by Alexandra Stevenson
(22 January 2013)
ďI have everything,Ē said a smiling Evgeni Plushenko after his first practice in the Dom Sportova arena in Zagreb, to a small group of persistent journalists chasing him on Tuesday, the day before the 105th European championships begin.
The three time Olympic medalist (two silvers, 2002 & 2010, and gold in 2006) says he is cautious. Last year, when he made his second comeback, he won the European title declaring, ďThe other competitors gave the gold to me. I was surprised, but I was in no shape to go to the world championship. I needed another knee operation. (The first comeback was after he retired after the 2006 Olympic Games and didnít come back until the 2010 European championships.)
He has three European silver medals: 1998, 1999 & 2004, and seven golds: 2000, 2001, 2003, 2005, 2006, 2010 & 2012. He did not compete in 2002, 2007, 2008, 2009, 2011. He says, very modestly, ďI have had some success. I have two sons (the first born in 2006 to his first wife, the second born on January 6, earlier this month). I have a beautiful wife. I have enough money. What more could I want?Ē
So why is he still competing?
ďBecause, I can. In my mind, Iím 18. But Iím 30 and Iíve had surgeries for ten years, which sometimes make me feel very old. How long can I keep going? Itís tough. How many injections (of cortisone) can you get? I donít know if I will go to Worlds in Canada (in London, Ontario in March). We will see how this (the European Championship) goes. I know it has to stop sometime. In addition to the knees, my back keeps letting me know I canít go on forever.
ďBut the Russian championship went well. (In December he won his tenth Russian national title by an over ten-point margin.) Next season, I would like to do one Grand Prix, but there are new rules now that say you must do two, and, with my knees, that is just too much. After nationals, I had to have two operations, just to keep going. Of course, I want to compete in Sochi. Who wouldnít want to compete in an Olympics in their own country? How can I not try?Ē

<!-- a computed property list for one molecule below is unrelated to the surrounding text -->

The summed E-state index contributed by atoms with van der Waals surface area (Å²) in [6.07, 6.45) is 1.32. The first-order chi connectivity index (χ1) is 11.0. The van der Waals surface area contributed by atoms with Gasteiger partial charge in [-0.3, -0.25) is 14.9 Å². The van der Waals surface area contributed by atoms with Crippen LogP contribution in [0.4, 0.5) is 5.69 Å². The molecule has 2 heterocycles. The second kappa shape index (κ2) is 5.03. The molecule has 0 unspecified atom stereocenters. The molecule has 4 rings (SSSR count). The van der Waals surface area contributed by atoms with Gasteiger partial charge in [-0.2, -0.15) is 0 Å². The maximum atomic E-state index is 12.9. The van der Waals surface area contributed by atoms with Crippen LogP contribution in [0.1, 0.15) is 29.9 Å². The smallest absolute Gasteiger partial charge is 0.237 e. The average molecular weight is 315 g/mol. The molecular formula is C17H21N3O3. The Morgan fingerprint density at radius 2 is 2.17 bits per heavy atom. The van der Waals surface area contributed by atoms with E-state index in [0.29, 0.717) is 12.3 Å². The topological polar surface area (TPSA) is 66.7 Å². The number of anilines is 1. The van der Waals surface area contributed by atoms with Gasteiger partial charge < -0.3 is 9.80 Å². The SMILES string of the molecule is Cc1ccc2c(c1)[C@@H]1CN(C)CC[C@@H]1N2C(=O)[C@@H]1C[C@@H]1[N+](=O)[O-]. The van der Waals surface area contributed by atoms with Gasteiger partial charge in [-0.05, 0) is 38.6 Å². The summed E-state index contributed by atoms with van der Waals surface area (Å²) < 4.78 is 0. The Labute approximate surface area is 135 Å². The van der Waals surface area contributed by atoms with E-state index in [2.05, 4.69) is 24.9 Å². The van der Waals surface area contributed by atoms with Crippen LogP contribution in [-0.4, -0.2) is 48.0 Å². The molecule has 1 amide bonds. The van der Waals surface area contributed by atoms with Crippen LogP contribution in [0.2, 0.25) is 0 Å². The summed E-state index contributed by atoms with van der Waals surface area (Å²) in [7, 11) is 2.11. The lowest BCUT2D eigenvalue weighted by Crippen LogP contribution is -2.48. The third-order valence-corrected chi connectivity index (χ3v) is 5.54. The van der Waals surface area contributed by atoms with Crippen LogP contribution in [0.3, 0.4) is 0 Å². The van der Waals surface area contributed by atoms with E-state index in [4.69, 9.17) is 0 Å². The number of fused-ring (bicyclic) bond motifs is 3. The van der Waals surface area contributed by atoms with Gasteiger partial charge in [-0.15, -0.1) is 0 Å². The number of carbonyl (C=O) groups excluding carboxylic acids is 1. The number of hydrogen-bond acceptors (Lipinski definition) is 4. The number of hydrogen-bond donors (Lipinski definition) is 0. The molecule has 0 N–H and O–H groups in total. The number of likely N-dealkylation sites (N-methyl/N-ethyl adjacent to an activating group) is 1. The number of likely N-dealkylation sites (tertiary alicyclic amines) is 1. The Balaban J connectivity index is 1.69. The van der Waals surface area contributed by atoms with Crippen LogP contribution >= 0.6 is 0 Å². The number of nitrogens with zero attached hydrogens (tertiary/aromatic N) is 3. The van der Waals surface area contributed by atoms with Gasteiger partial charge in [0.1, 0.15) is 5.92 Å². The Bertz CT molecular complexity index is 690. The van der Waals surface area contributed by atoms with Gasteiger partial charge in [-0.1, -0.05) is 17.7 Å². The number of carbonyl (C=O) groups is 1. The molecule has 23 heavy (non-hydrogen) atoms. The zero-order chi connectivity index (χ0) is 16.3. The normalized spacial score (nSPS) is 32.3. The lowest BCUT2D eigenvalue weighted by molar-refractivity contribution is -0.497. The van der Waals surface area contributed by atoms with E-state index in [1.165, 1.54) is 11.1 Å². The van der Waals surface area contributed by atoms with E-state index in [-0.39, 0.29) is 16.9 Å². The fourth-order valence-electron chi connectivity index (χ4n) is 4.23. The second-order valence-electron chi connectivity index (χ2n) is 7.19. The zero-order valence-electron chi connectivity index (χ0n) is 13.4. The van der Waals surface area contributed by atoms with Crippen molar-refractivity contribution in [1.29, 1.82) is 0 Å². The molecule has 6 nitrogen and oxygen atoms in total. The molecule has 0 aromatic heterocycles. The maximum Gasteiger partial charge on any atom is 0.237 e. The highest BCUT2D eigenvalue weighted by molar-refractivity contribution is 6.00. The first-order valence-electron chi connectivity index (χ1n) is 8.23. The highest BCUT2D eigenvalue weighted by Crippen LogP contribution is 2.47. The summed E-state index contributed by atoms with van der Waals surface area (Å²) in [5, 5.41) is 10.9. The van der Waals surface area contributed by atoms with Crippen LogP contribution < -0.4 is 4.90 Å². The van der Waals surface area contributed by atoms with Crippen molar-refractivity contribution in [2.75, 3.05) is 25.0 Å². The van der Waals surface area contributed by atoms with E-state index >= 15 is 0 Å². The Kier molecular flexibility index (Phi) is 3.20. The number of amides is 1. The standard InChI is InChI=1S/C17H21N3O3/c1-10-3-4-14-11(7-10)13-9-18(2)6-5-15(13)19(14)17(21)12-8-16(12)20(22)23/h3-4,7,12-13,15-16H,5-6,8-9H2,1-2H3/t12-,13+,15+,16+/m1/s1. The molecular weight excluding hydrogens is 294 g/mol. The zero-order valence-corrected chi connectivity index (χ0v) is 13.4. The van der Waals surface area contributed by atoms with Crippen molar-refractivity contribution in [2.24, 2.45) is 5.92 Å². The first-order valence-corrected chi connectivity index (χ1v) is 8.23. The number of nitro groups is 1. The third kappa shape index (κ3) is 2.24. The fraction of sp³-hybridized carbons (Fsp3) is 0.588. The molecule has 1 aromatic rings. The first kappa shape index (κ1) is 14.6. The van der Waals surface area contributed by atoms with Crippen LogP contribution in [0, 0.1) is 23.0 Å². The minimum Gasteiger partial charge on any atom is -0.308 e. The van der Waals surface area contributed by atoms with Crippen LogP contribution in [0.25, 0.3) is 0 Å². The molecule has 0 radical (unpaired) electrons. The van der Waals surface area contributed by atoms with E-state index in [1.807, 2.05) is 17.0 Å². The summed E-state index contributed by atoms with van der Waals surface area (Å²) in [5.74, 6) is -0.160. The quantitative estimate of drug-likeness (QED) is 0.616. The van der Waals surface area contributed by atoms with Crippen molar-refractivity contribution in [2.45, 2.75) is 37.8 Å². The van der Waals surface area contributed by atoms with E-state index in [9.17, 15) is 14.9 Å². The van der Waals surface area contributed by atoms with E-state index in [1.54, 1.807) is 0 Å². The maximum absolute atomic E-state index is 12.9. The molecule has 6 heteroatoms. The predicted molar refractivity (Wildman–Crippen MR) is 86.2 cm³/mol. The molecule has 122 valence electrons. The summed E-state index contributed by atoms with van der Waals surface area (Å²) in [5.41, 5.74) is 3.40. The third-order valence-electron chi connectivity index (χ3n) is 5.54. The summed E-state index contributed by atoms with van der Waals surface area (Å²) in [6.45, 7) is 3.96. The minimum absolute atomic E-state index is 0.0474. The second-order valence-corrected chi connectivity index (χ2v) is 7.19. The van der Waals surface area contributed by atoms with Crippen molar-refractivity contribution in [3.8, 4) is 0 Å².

The Russian national championships were held in Sochi, where the 2014 Olympics Games will be held. ďItís a lovely facility and I want to skate there again.
ďAnd, when my new son is about three, Iíll put him, very carefully, on the ice. Maybe heíll be an ice hockey player. Or maybe a footballer! And by then Iíll probably be free to play a lot of golf. Iím a leftie.Ē
He came late onto his 3:20 pm forty minute practice on Tuesday. A visitor, who was not aware of Plushenkoís fame, would have been alerted immediately that someone special had arrived because of the volume of applause which greeted him from the very small number of people present.
While his music, a mixture of pieces by Saint-Saens, was being played for four minutes and thirty six seconds, he flowed powerfully around the ice. The piece includes a few seconds of the Dying Swan with him fluttering on toe picks. But, apart from footwork, he showed no elements.
He looks trimmer than he has in the past and his dramatic arm movements are sweeping, more professional and polished than before. After his music had been played, he executed a few jumps, a triple loop to triple toe loop, a triple Lutz to triple toe loop, and a quad toe loop. In the quad, his landing leg was a little more bent that usual.
Then he showed off some long, multi-position spins in which his blond mullet hair cut flew out like a sunflower halo. That was it, and he spent most of the rest of his 40 minutes, standing at the barrier with his 71-year-old coach, Alexei Mishin, who talent-spotted him when the youngster was 11 and living with his parents in Volgograd.
It was Mishin who brought him to St. Petersburg, after the Volgograd rink closed, and transformed him into a top competed, competing alongside Alexei Urmanov (1994 Olympic champion) and Alexei Yagudin (2002 Olympic champion).
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